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OS: Maybe films? After all, their photos and videos create a narrative.
MvH: Even though they make videos, their activity should probably more accurately be compared to a reality show. But it is actually more interesting than the one broadcast on TV, because it’s more authentic. Motivators are also really good at attracting and keeping their followers. Anyway, the whole art – including the videos – is about knowing your audience, knowing how to reach their hearts.
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Still from 'Sweat', directed by Magnus von Horn, 2020, pictured: Magdalena Koleśnik, photo: Natalia Łączyńska
OS: Did Magdalena Koleśnik, who played Sylwia, spend more time preparing for the role physically, like exercising, or on learning how to use Instagram?
MvH: Before she landed the role in Sweat, she didn’t have an Instagram account nor did she go to the gym, only yoga. She was the first actress who came to the casting about whom I immediately thought could play the role. But there is a rule, though I don’t know why, that you can’t take the first person, you have to keep looking.
Magda has depth and emotional candour, and also her appearance really fit the character; and this was the contrast I wanted – in a world full of pink clothes, shopping malls and the couches of breakfast television, I wanted to capture emotional honesty. For a year, she trained four times a week, was on a specially catered box diet, and took supplements. It required a lot of dedication from her, also because at the same time she was performing at the Powszechny Theatre in Warsaw on top of other activities. She also practiced navigating the world of social media, and it took her a while to get more natural at it. I was telling her which accounts of female trainers she should follow, and we also talked about them a lot.
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OS: Did you send her to trainings with fitness coaches?
MvH: We went to some of them together. I understood why people go to these types of meetings – they give a sense of community, emotions and adrenaline. This is not limited to in-person trainings, which are really rare, because most happen on social media, for example on Instagram.
OS: Actually, why fitness? After all, you could have changed the heroine’s specialisation to anything, since you didn’t care about following a specific person. Influencers today cover every aspect of life – from food to fashion to music.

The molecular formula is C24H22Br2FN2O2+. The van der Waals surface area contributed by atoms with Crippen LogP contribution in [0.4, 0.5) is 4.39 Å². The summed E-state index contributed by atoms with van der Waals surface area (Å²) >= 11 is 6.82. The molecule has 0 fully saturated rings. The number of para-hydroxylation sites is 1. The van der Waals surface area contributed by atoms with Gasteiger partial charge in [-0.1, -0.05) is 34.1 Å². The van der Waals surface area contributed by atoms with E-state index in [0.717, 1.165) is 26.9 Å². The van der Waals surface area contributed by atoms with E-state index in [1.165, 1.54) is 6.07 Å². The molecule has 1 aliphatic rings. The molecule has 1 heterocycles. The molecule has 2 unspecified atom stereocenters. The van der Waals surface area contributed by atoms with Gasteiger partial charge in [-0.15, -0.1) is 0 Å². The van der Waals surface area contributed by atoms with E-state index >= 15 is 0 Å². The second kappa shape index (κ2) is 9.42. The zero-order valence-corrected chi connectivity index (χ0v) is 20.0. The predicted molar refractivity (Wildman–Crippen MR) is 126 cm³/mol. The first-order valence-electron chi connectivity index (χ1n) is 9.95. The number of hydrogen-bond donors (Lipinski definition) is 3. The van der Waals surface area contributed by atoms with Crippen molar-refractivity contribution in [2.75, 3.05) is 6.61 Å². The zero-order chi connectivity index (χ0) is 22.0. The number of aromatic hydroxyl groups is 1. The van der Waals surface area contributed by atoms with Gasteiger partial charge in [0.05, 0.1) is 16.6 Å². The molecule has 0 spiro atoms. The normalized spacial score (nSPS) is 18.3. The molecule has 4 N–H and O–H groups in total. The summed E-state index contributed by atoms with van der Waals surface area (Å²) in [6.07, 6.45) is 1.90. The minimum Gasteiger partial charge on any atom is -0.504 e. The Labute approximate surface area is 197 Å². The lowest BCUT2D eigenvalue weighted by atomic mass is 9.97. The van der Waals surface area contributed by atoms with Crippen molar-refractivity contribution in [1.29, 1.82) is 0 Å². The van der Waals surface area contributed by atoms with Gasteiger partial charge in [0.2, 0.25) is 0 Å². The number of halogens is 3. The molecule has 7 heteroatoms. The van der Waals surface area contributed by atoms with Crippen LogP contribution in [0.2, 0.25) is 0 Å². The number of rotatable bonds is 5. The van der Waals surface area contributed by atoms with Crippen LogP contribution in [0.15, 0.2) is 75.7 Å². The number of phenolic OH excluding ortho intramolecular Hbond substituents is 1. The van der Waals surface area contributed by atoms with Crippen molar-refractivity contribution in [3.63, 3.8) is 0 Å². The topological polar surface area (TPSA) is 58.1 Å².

MvH: Four years ago, there weren’t that many influencers yet; the term didn’t exist at all. These girls were called ‘fitness coaches’. I was fascinated by the subject of body worship – the body becoming something like a showpiece as well as a commodity.
Although the coaches keep saying: ‘Accept yourself’, there is also a second, hidden message: ‘Look at my body, which you will never have’. Well, I mean, how are these women supposed to achieve that? Their idol works out seven days a week and does only that – while they have a job, a house, other responsibilities. Moreover, if they all started to look the same, the work of the trainer would be become obsolete.
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The world of fitness is controversial also because, on the one hand, it benefits from the demand for feminism, but still cultivates the male gaze. Women, who constitute the majority of the audience, share the slogan ‘Accept yourself, be proud of yourself’, but at the same time, they dream of a perfect figure, in order to be adored.
OS: Speaking of gazes, when the eyes of her observers stop looking at Sylwia, one can see her loneliness. She lives alone in a beautiful flat, and her only companion is a dog. In one of the first scenes of ‘Sweat’, she uploads a video to Instagram in which she tearfully admits that she would like to find love. The recording becomes a hit.
MvH: I don’t know if she would be able to live with anyone. Besides, I also wonder whether her viral posts are real or fake. She’s not acting, her emotions are real, but does she really want a boyfriend? She seems to be happy with her life. Actually, her biggest tragedy would be not having a phone and access to social media rather than not having a partner.
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Sylwia created her own online world, but it’s not really that different from her real life – she doesn’t run away from anything. Rather, she is looking for how she can reconcile these two realities – how she can be genuine online and offline.
Interview conducted in Polish by Ola Sawa, translated by Agnes Dudek, Jul 2020